Do Artificial Reefs Make Good Homes?
This unit focuses on a research project to determine if a structure designed as an artificial reef and placed into a cove near Whittier, Alaska, will provide habitat for fish. The research follows a public decision-making process which resulted in the placement of the structure as an attempt to mitigate, or reduce, the negative impacts of a development project that eliminated fish habitat in another location. This decision-making process occurs for many types of development activities along the shoreline or in wetlands and is an excellent "real world" example of how science, technology, and society intersect to serve the purpose of conservation. The unit has three investigations with the following intended outcomes.
Investigation 1. Understanding the ecology of high-latitude rocky reefs as the basis for attempting to mimic this ecology in the design of an artificial reef.
The biological community on a rocky reef is an excellent demonstration of the importance of structure as a feature of habitat. Rocky reefs, and hard bottoms in general, provide habitat for a greater diversity of marine life than soft bottoms. There are two main reasons for this increased diversity: 1) rocks provide complex structure in terms of the vertical dimension (lacking in a mud or sand flats) that provides the means for organisms to climb up on to reach higher in the water column, and 2) as the rocks are eroded by the action of water, cracks and holes appear which increase the availability of shelter from the full strength of currents and access by some predators. Different rock types weather in different ways and may provide habitat for different species. Large reefs like those formed as seamounts can alter the flow of currents around the structure and produce upwellings of nutrients.The biological community on the rocky reef includes the many marine organisms that evolved adaptations to attach themselves to the rocky surface and the mobile grazers and predators that feed on them. Encrusting organisms include sponges, hydroids, anemones, worms, bryozoans, and soft and hard corals, many of which are filter or suspension feeders on prey or detritus in the water column. Kelps, one of the most abundant and largest of the seaweeds with strong holdfasts for attachment to the rocky reef, provide additional three-dimensional structure to the community. They provide more attachment sites and shelter for other organisms, as well as food for grazers. Communities of the largest kelps are often referred to forests. Predators such as octopi and sharks concentrate around the reefs. A variety of fish are mobile predators who find food, shelter, and spawning sites on rocky reef habitats at some stage during their lives.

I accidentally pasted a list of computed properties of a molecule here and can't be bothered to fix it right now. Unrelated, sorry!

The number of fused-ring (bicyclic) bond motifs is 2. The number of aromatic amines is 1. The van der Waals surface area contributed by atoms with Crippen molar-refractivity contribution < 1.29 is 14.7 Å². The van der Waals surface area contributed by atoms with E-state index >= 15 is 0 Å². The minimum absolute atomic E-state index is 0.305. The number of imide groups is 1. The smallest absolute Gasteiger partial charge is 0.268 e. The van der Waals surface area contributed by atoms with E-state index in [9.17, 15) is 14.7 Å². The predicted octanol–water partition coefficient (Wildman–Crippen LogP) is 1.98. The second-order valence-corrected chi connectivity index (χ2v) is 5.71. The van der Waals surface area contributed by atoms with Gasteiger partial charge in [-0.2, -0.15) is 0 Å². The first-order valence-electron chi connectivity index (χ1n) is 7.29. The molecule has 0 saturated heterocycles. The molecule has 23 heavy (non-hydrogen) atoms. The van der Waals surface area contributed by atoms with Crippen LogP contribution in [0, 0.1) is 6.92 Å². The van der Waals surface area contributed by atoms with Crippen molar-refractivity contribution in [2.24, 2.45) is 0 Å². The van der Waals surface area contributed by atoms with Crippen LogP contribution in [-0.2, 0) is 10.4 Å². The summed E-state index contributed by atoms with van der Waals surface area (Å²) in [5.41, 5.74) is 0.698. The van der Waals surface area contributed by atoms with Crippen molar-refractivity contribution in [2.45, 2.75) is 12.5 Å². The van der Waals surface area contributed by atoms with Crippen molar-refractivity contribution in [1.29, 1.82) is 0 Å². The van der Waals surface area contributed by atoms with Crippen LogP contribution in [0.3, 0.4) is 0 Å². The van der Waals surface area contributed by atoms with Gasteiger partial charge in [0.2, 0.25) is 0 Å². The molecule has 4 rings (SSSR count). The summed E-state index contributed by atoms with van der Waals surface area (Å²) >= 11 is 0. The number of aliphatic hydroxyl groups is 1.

Rocky reef habitats are similar to rocky intertidal habitats but lack the stresses of exposure to air during the tidal cycle. Both types of habitat provide the substrate for a diverse benthic community that lives in or on the bottom of the ocean and pelagic organisms that live in the water column, but tides limit the residence time of pelagic organisms in the intertidal area. More information about food webs in rocky intertidal and subtidal habitats.